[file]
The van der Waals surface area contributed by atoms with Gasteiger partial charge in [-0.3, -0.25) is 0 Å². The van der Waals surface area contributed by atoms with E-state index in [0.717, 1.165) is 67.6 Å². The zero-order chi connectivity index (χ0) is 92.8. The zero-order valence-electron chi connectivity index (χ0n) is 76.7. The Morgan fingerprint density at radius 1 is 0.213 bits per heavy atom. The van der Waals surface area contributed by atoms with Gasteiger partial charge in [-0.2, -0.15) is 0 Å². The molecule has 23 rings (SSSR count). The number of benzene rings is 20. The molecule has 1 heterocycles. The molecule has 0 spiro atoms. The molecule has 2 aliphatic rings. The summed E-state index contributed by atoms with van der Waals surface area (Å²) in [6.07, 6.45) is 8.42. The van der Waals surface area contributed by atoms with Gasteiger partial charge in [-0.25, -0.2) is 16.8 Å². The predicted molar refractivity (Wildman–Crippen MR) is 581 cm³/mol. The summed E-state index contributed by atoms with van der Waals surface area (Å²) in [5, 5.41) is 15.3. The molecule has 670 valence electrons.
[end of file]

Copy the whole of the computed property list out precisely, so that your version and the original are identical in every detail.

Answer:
The van der Waals surface area contributed by atoms with Gasteiger partial charge in [-0.3, -0.25) is 0 Å². The van der Waals surface area contributed by atoms with E-state index in [0.717, 1.165) is 67.6 Å². The zero-order chi connectivity index (χ0) is 92.8. The zero-order valence-electron chi connectivity index (χ0n) is 76.7. The Morgan fingerprint density at radius 1 is 0.213 bits per heavy atom. The van der Waals surface area contributed by atoms with Gasteiger partial charge in [-0.2, -0.15) is 0 Å². The molecule has 23 rings (SSSR count). The number of benzene rings is 20. The molecule has 1 heterocycles. The molecule has 0 spiro atoms. The molecule has 2 aliphatic rings. The summed E-state index contributed by atoms with van der Waals surface area (Å²) in [6.07, 6.45) is 8.42. The van der Waals surface area contributed by atoms with Gasteiger partial charge in [-0.25, -0.2) is 16.8 Å². The predicted molar refractivity (Wildman–Crippen MR) is 581 cm³/mol. The summed E-state index contributed by atoms with van der Waals surface area (Å²) in [5, 5.41) is 15.3. The molecule has 670 valence electrons.